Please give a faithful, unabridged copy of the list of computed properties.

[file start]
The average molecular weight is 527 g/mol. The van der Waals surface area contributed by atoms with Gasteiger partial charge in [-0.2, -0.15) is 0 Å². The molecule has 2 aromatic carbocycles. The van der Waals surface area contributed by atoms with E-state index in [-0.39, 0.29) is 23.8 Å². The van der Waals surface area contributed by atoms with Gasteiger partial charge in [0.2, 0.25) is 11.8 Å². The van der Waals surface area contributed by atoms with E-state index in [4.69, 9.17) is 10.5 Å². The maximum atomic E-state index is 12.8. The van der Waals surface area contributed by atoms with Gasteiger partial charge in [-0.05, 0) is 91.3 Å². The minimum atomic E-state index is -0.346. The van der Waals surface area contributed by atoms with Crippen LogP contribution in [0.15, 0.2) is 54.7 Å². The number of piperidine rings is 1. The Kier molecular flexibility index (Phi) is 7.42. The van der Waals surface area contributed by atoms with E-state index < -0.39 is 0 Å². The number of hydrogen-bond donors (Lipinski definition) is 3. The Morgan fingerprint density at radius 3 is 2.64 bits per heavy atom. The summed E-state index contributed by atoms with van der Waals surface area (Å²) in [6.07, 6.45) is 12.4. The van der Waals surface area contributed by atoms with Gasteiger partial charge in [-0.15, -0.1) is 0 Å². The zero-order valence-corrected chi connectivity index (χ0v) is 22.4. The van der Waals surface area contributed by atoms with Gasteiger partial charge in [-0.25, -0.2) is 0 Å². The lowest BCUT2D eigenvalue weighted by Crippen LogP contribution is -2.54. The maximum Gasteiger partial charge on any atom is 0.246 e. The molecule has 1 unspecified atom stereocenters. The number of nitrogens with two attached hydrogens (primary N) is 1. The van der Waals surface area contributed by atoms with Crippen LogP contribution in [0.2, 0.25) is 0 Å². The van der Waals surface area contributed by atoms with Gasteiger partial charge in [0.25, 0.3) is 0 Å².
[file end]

The average molecular weight is 527 g/mol. The van der Waals surface area contributed by atoms with Gasteiger partial charge in [-0.2, -0.15) is 0 Å². The molecule has 2 aromatic carbocycles. The van der Waals surface area contributed by atoms with E-state index in [-0.39, 0.29) is 23.8 Å². The van der Waals surface area contributed by atoms with Gasteiger partial charge in [0.2, 0.25) is 11.8 Å². The van der Waals surface area contributed by atoms with E-state index in [4.69, 9.17) is 10.5 Å². The maximum atomic E-state index is 12.8. The van der Waals surface area contributed by atoms with Gasteiger partial charge in [-0.05, 0) is 91.3 Å². The minimum atomic E-state index is -0.346. The van der Waals surface area contributed by atoms with Crippen LogP contribution in [0.15, 0.2) is 54.7 Å². The number of piperidine rings is 1. The Kier molecular flexibility index (Phi) is 7.42. The van der Waals surface area contributed by atoms with E-state index < -0.39 is 0 Å². The number of hydrogen-bond donors (Lipinski definition) is 3. The Morgan fingerprint density at radius 3 is 2.64 bits per heavy atom. The summed E-state index contributed by atoms with van der Waals surface area (Å²) in [6.07, 6.45) is 12.4. The van der Waals surface area contributed by atoms with Gasteiger partial charge in [-0.15, -0.1) is 0 Å². The zero-order valence-corrected chi connectivity index (χ0v) is 22.4. The van der Waals surface area contributed by atoms with Gasteiger partial charge in [-0.25, -0.2) is 0 Å². The lowest BCUT2D eigenvalue weighted by Crippen LogP contribution is -2.54. The maximum Gasteiger partial charge on any atom is 0.246 e. The molecule has 1 unspecified atom stereocenters. The number of nitrogens with two attached hydrogens (primary N) is 1. The van der Waals surface area contributed by atoms with Crippen LogP contribution in [0.2, 0.25) is 0 Å². The van der Waals surface area contributed by atoms with Gasteiger partial charge in [0.25, 0.3) is 0 Å².